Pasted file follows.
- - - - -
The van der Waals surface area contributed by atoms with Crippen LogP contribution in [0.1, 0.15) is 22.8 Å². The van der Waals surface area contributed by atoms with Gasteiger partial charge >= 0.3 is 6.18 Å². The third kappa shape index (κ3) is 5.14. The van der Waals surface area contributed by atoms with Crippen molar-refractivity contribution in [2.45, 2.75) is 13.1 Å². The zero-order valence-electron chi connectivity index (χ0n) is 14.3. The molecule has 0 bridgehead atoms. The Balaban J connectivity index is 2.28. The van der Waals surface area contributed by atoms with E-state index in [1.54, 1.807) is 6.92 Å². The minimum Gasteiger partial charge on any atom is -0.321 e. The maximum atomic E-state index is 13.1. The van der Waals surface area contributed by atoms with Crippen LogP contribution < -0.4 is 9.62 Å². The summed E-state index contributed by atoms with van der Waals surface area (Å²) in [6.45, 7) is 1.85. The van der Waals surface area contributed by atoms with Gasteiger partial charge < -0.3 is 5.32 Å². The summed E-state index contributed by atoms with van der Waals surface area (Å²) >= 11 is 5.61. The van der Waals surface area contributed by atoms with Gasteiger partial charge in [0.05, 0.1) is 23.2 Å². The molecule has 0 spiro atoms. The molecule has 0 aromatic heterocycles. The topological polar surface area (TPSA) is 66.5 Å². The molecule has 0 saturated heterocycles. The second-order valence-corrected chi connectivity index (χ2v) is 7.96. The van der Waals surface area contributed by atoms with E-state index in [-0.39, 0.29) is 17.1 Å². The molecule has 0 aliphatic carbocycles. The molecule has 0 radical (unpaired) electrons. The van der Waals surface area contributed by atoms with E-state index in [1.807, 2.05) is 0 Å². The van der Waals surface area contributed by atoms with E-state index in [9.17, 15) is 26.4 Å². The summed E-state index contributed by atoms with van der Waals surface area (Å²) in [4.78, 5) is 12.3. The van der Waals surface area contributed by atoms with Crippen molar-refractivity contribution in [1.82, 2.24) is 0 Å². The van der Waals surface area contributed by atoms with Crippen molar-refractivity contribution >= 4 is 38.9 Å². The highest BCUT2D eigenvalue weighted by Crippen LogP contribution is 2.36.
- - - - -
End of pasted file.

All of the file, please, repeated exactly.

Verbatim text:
The van der Waals surface area contributed by atoms with Crippen LogP contribution in [0.1, 0.15) is 22.8 Å². The van der Waals surface area contributed by atoms with Gasteiger partial charge >= 0.3 is 6.18 Å². The third kappa shape index (κ3) is 5.14. The van der Waals surface area contributed by atoms with Crippen molar-refractivity contribution in [2.45, 2.75) is 13.1 Å². The zero-order valence-electron chi connectivity index (χ0n) is 14.3. The molecule has 0 bridgehead atoms. The Balaban J connectivity index is 2.28. The van der Waals surface area contributed by atoms with E-state index in [1.54, 1.807) is 6.92 Å². The minimum Gasteiger partial charge on any atom is -0.321 e. The maximum atomic E-state index is 13.1. The van der Waals surface area contributed by atoms with Crippen LogP contribution < -0.4 is 9.62 Å². The summed E-state index contributed by atoms with van der Waals surface area (Å²) in [6.45, 7) is 1.85. The van der Waals surface area contributed by atoms with Gasteiger partial charge < -0.3 is 5.32 Å². The summed E-state index contributed by atoms with van der Waals surface area (Å²) >= 11 is 5.61. The van der Waals surface area contributed by atoms with Gasteiger partial charge in [0.05, 0.1) is 23.2 Å². The molecule has 0 spiro atoms. The molecule has 0 aromatic heterocycles. The topological polar surface area (TPSA) is 66.5 Å². The molecule has 0 saturated heterocycles. The second-order valence-corrected chi connectivity index (χ2v) is 7.96. The van der Waals surface area contributed by atoms with E-state index in [-0.39, 0.29) is 17.1 Å². The molecule has 0 aliphatic carbocycles. The molecule has 0 radical (unpaired) electrons. The van der Waals surface area contributed by atoms with E-state index in [1.807, 2.05) is 0 Å². The van der Waals surface area contributed by atoms with E-state index in [9.17, 15) is 26.4 Å². The summed E-state index contributed by atoms with van der Waals surface area (Å²) in [4.78, 5) is 12.3. The van der Waals surface area contributed by atoms with Crippen molar-refractivity contribution in [1.82, 2.24) is 0 Å². The van der Waals surface area contributed by atoms with Crippen molar-refractivity contribution >= 4 is 38.9 Å². The highest BCUT2D eigenvalue weighted by Crippen LogP contribution is 2.36.